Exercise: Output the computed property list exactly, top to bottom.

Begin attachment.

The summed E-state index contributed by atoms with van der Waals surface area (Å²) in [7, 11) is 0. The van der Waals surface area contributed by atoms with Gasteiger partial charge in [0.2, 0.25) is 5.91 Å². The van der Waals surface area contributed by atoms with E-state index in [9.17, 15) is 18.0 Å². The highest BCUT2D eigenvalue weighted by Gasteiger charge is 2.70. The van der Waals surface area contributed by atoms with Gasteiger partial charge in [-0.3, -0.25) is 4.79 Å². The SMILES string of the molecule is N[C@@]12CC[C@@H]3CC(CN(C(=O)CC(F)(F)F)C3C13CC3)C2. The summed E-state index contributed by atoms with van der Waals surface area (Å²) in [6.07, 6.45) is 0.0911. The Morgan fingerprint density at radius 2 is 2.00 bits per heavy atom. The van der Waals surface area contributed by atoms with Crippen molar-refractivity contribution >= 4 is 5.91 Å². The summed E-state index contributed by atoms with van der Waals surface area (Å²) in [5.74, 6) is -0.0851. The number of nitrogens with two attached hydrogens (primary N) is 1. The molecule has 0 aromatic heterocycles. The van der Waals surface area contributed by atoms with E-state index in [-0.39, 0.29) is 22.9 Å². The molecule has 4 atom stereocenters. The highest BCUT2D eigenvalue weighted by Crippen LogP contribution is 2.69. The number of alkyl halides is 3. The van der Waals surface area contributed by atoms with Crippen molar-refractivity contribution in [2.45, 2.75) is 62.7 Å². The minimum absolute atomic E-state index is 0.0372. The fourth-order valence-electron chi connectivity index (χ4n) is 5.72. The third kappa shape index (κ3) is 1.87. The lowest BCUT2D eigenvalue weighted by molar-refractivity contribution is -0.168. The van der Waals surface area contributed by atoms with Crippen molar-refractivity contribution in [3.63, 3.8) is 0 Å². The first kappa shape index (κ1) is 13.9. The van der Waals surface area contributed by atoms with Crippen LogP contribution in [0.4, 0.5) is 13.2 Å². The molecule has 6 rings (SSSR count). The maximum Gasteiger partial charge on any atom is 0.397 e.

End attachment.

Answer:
The summed E-state index contributed by atoms with van der Waals surface area (Å²) in [7, 11) is 0. The van der Waals surface area contributed by atoms with Gasteiger partial charge in [0.2, 0.25) is 5.91 Å². The van der Waals surface area contributed by atoms with E-state index in [9.17, 15) is 18.0 Å². The highest BCUT2D eigenvalue weighted by Gasteiger charge is 2.70. The van der Waals surface area contributed by atoms with Gasteiger partial charge in [-0.3, -0.25) is 4.79 Å². The SMILES string of the molecule is N[C@@]12CC[C@@H]3CC(CN(C(=O)CC(F)(F)F)C3C13CC3)C2. The summed E-state index contributed by atoms with van der Waals surface area (Å²) in [6.07, 6.45) is 0.0911. The Morgan fingerprint density at radius 2 is 2.00 bits per heavy atom. The van der Waals surface area contributed by atoms with Crippen molar-refractivity contribution >= 4 is 5.91 Å². The summed E-state index contributed by atoms with van der Waals surface area (Å²) in [5.74, 6) is -0.0851. The number of nitrogens with two attached hydrogens (primary N) is 1. The molecule has 0 aromatic heterocycles. The van der Waals surface area contributed by atoms with E-state index in [-0.39, 0.29) is 22.9 Å². The molecule has 4 atom stereocenters. The highest BCUT2D eigenvalue weighted by Crippen LogP contribution is 2.69. The number of alkyl halides is 3. The van der Waals surface area contributed by atoms with Crippen molar-refractivity contribution in [2.45, 2.75) is 62.7 Å². The minimum absolute atomic E-state index is 0.0372. The fourth-order valence-electron chi connectivity index (χ4n) is 5.72. The third kappa shape index (κ3) is 1.87. The lowest BCUT2D eigenvalue weighted by molar-refractivity contribution is -0.168. The van der Waals surface area contributed by atoms with Crippen molar-refractivity contribution in [3.63, 3.8) is 0 Å². The first kappa shape index (κ1) is 13.9. The van der Waals surface area contributed by atoms with Crippen LogP contribution in [0.4, 0.5) is 13.2 Å². The molecule has 6 rings (SSSR count). The maximum Gasteiger partial charge on any atom is 0.397 e.